Developing for Playstation Vita in 2021 and Beyond

A scene from one of VitaHEX's full games, in the Unity Editor.

If you know anything about me (not that you shouldn’t), you know that I love supporting game development. I also love supporting the homebrew scene. So, with Sony’s announcement about the Vita store shutting down later this year, what will happen with development? Will it be possible to continue releasing games officially? Which engines will support exporting Vita binaries? Let’s take a closer look at Developing for Playstation Vita in 2021 and Beyond.

Official Support: Officially Dead

To make a long story short, if you want to make games for the Vita moving forward, they will be homebrew. There is no longer QA happening. No official way to sell physical games for the Vita. There is no pipeline to officially publish digital games.

As of August 2021, the Playstation Vita will become a legacy device, and no games will be sold for the platform. So, if you haven’t officially published a PS Vita game by now, I’m afraid the ship has sailed.

Module-dependent Engines Like Game Maker: Jury’s Out

There are some game engines which depend on paid or exclusive modules to export to the Vita. Game Maker is a prime example. If you develop your game in Game Maker, you need to show the creators of Game Maker that you are a Playstation Vita-approved developer to get access to the module.

So, if you’re a new developer trying to port your game to the Vita, what will happen? Of course, you can’t sell the game anymore, but will Game Maker give you the opportunity of exporting a Vita binary nonetheless? It remains to be seen. I hope so, because Game Maker is an accessible engine that produced great titles, such as 10 Second Ninja X.

Platform-agnostic Engines Like Unity, Unreal: Full Steam Ahead

Up to this point, there’s no indication that the plugins which allow for unofficial export within Unity or Unreal will stop working. It isn’t an official way of releasing anything, so it’ll be homebrew. But at least you’ll get the opportunity to develop for the Vita and play the games there.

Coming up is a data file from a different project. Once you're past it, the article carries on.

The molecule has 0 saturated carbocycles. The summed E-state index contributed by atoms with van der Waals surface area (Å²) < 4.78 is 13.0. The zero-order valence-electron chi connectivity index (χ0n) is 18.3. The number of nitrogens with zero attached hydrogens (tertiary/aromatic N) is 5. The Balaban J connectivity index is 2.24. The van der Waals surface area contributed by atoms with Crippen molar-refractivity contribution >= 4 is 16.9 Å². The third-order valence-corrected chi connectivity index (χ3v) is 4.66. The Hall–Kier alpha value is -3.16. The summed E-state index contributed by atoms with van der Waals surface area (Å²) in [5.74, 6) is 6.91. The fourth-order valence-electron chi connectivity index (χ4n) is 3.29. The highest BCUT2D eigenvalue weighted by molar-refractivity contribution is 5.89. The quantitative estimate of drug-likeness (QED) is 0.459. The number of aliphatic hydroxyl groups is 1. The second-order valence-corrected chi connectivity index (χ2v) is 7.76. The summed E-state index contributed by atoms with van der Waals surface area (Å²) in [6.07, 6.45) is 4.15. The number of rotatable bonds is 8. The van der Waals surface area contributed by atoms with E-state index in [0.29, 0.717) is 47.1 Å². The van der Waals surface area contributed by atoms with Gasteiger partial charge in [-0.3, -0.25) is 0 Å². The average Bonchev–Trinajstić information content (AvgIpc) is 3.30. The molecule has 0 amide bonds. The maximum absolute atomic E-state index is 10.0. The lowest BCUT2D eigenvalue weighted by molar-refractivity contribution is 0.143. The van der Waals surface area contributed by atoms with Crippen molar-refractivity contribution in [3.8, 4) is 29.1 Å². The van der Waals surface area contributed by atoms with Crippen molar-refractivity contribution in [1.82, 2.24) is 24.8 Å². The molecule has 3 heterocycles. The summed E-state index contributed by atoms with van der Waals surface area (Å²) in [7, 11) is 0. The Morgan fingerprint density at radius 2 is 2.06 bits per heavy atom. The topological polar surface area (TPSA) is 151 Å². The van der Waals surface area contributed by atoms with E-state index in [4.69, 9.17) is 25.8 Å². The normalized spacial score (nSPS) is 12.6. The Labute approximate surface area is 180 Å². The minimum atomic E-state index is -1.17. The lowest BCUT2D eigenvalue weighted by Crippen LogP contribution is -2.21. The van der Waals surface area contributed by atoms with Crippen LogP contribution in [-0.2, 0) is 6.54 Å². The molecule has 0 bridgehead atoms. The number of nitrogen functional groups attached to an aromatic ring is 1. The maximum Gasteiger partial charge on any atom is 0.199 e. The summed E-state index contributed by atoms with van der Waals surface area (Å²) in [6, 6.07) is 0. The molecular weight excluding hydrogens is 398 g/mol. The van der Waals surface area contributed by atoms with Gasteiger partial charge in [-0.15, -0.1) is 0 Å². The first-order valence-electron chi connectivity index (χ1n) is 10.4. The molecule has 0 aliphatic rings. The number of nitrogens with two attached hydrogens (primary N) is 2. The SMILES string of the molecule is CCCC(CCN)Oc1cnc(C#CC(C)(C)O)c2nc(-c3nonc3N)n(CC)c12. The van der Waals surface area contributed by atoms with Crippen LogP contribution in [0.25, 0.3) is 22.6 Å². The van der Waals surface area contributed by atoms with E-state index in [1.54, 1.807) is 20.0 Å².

In fact, a lot of homebrew developers (including our good friend VitaHEX) are using engines such as these to produce very cool, unofficial games. This may change in the future, but for now, you can develop and export Vita games without major issues.

Handcrafted Engines Based on Frameworks: No Issues, Either

Of course, if you develop your own engine, you’re all good. Regardless of whether you go at it from scratch, or use a framework to develop the game, you’re probably going to be alright. Again, the game won’t be an “official” release. But at least it’ll be out.

And friends like VitaHEX have shown us that you can still sell your homebrew games via places like Patreon or direct sale to customers. That’s been a huge part of the homebrew community since its inception. It’s the same for the Vita.

Developing for Playstation Vita in 2021 and Beyond: Homebrew Ahoy

Well, that’s it for now. It seems like there’s still plenty to look forward to in terms of game development for the Vita. Of course, it’ll have to be homebrew. And it’s important to know that if you want to develop or play homebrew games, you’ll need to hack and jailbreak your Vita.

But if you do that, there are tons and tons of advantages, like whitelisting games for PSTV, overclocking, accessing homebrew software, and more.

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About Marcos Codas 335 Articles
Lover of portable gaming and horror cinema. Indie filmmaker and game developer. Multimedia producer. Born in Paraguay, raised in Canada. Huge fan of "The Blair Witch Project", and "Sonic 3D Blast". Deputy head at Vita Player and its parent organization, Infinite Frontiers. Like what I do? Donate a coffee: https://www.paypal.me/marcoscodas